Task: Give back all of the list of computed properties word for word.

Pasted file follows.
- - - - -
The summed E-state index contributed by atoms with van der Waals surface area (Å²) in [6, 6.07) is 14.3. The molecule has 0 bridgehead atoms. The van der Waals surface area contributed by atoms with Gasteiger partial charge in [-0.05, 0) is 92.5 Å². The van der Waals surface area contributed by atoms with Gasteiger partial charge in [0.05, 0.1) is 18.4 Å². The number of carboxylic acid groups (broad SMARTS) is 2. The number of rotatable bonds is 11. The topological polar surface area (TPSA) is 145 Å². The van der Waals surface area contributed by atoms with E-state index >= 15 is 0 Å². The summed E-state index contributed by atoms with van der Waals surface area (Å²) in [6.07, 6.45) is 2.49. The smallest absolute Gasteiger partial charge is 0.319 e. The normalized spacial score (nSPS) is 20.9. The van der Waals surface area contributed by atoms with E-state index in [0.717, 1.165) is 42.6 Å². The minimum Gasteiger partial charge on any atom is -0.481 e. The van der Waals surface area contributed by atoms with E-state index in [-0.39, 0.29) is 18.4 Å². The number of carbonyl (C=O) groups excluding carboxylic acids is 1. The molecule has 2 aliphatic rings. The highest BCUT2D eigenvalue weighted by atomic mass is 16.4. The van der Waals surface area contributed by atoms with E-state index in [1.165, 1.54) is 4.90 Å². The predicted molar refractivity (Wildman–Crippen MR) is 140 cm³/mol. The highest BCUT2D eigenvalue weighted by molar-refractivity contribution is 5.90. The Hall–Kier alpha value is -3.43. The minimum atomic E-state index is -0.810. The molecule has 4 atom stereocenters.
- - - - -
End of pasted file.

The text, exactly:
The summed E-state index contributed by atoms with van der Waals surface area (Å²) in [6, 6.07) is 14.3. The molecule has 0 bridgehead atoms. The van der Waals surface area contributed by atoms with Gasteiger partial charge in [-0.05, 0) is 92.5 Å². The van der Waals surface area contributed by atoms with Gasteiger partial charge in [0.05, 0.1) is 18.4 Å². The number of carboxylic acid groups (broad SMARTS) is 2. The number of rotatable bonds is 11. The topological polar surface area (TPSA) is 145 Å². The van der Waals surface area contributed by atoms with E-state index >= 15 is 0 Å². The summed E-state index contributed by atoms with van der Waals surface area (Å²) in [6.07, 6.45) is 2.49. The smallest absolute Gasteiger partial charge is 0.319 e. The normalized spacial score (nSPS) is 20.9. The van der Waals surface area contributed by atoms with E-state index in [0.717, 1.165) is 42.6 Å². The minimum Gasteiger partial charge on any atom is -0.481 e. The van der Waals surface area contributed by atoms with E-state index in [-0.39, 0.29) is 18.4 Å². The number of carbonyl (C=O) groups excluding carboxylic acids is 1. The molecule has 2 aliphatic rings. The highest BCUT2D eigenvalue weighted by atomic mass is 16.4. The van der Waals surface area contributed by atoms with E-state index in [1.165, 1.54) is 4.90 Å². The predicted molar refractivity (Wildman–Crippen MR) is 140 cm³/mol. The highest BCUT2D eigenvalue weighted by molar-refractivity contribution is 5.90. The Hall–Kier alpha value is -3.43. The minimum atomic E-state index is -0.810. The molecule has 4 atom stereocenters.